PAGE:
Book Review: Near-Death Experiences: Science and Consciousness between Physics and Metaphysics

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Book Review: Near-Death Experiences: Science and Consciousness between Physics and Metaphysics

Book review by Valérie Tikhonoff, Hospital of Padua, Italy

I felt very slightly dizzy. It wasn't normal dizziness—it was a kind of surreal feeling. Like i was running along inside someone else's body. I saw a bright light and had no pain whatsoever. No clutching at my chest or tightness like you see whern people have heart attacks in movies. Just an odd feeling that's impossible to explain
Fabrice Muamba

On 17 March 2012, Fabrice Muamba, a famous soccer player, suffered a cardiac arrest and collapsed during an FA Cup quarter-final match.After being successfully resuscitated, he was reported to have had a so-called near-death experience (NDE)—an event on the extreme border of science, between life and death, between physics and metaphysics, between body and soul.These experiences represent an intriguing and relevant phenomenon in neuroscience, the nature of which is still under dabate. A high incidence of NDEs have been reported during the last decade, so an exhaustive scientific explanation was required. This book by Enrico Facco is particularly welcome in summarizing the current state-of-the-art. 

Facco is professor of anaesthesia at the Department of Neurosciences, University of Padua, Italy; he si also a specialist in neurology and expert in pain relief therapy, acupuncture, and clinical hypnosis. He has carried out several researches on deep coma, brain death, and the vegetative state, and he is the author of more than 200 scientific publications.

In this book Facco reports on 20 new cases of NDE which he has collected personally. He analyses the phenomenon from several points of view—medical, neurochemical, psychological, philosophical, metaphysical—demonstrating a very rare combination of wide knowledge and breadth of thought, mental flexibility and intellectual rigour. Overall, the text is backed up by more than 500 references from philosophers, scientists, and anthropologists.In the first part of the book psychobiological interpretations of NDEs are examined in detail. A reductionist approach is essential when studying the neural correlates and cognitive mechanism involved during NDEs. However, as the author suggests, 'reductionism is a good and powerful tool we should make a good use of, but it is only a tool, like a knife, which can be used for both saving a life or killing a man'. The chapters outlining psychobiological theories are easy to follow and provide readers whit a full perspective on the explanatory models reported in the literature.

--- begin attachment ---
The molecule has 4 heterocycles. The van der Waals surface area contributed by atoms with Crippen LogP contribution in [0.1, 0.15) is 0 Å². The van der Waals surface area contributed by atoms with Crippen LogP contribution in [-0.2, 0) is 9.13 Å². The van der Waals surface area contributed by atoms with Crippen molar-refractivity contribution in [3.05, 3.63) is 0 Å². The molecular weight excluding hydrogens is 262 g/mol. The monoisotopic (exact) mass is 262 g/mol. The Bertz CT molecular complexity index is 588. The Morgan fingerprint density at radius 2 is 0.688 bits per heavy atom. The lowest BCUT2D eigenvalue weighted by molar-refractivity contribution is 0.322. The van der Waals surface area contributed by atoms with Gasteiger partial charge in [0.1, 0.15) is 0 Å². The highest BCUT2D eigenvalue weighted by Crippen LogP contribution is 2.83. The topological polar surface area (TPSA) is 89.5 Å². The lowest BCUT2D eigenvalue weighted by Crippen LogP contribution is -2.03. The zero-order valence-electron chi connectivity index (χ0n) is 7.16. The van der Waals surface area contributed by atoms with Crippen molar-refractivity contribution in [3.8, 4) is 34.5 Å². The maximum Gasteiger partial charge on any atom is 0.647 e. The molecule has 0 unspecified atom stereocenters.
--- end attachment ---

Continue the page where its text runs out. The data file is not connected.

Various features of NDEs do not fit with current psychobiological theories. To persuade his readers, in Chapter 9 the author makes a very interesting analogy whit physics. Classical physics, anchored in materialist reductionism, offered adequate descriptions of everyday mechanics but finally proved to be insufficient when describing discrete mechaniscs, such as those of extremely high speeds or small sizes, and so was supplemented by quantum physics (which includes novel concepts such as the superposition of states, non-locality, and entanglement).Similarly, materialist neuroscience, modelled on the reductionism of classical physics, offered adequate descriptions of some mechanisms of everyday mental functioning but finally proved to be not exhaustive when describing certain phenomena under extreme conditions, such as near-deathexperiences.

Facco convincingly argues that modern neuroscience needs to expand its current view beyond the limits of the ruling reductionist interpretations (according to which our minds is a mere by-product of neural circuits) to encompass the world of subjectivity and trascendence. To this purpose, a list of rational arguments which do not fit whit reductionist axioms and theories are presented. The main conclusion of this book is that we need to keep an open mind and a truly sceptical stance, neither accepting nor refusing any possibility a priori, in order to avoid the risk of remaining entrenched within old or new dogmas.

Beyond the debate surrounding psychobiological explanations, other chapters merit special mention. I was particularly impressed by those that describe the philosophical and theological aspects of NDEs. It is very rare to find so many perspectives in the same book.
This is a scholarly work, providing readers whith philosophical and theological interpretations on the ancient mind—body problem, white at the same time imparting up-to-date information from neuroscience.

After having read Facco's book, it appears clear to me that the ancient mind—body problem, especially altered states of consciousness such as NDEs, can be approached through the prism of modern neuroscience, especially when dealing whit altered states of consciousness, such as NDEs.
I am confident it will be translated into English very soon to enable more readers, who wish to maintain a true sceptical approach but are interested in integrating different fields, to better understand the mysteries of our consciousness and life.

Contemporary Hypnosis & integrative Therapy | Vol. 29, No.4, 2012

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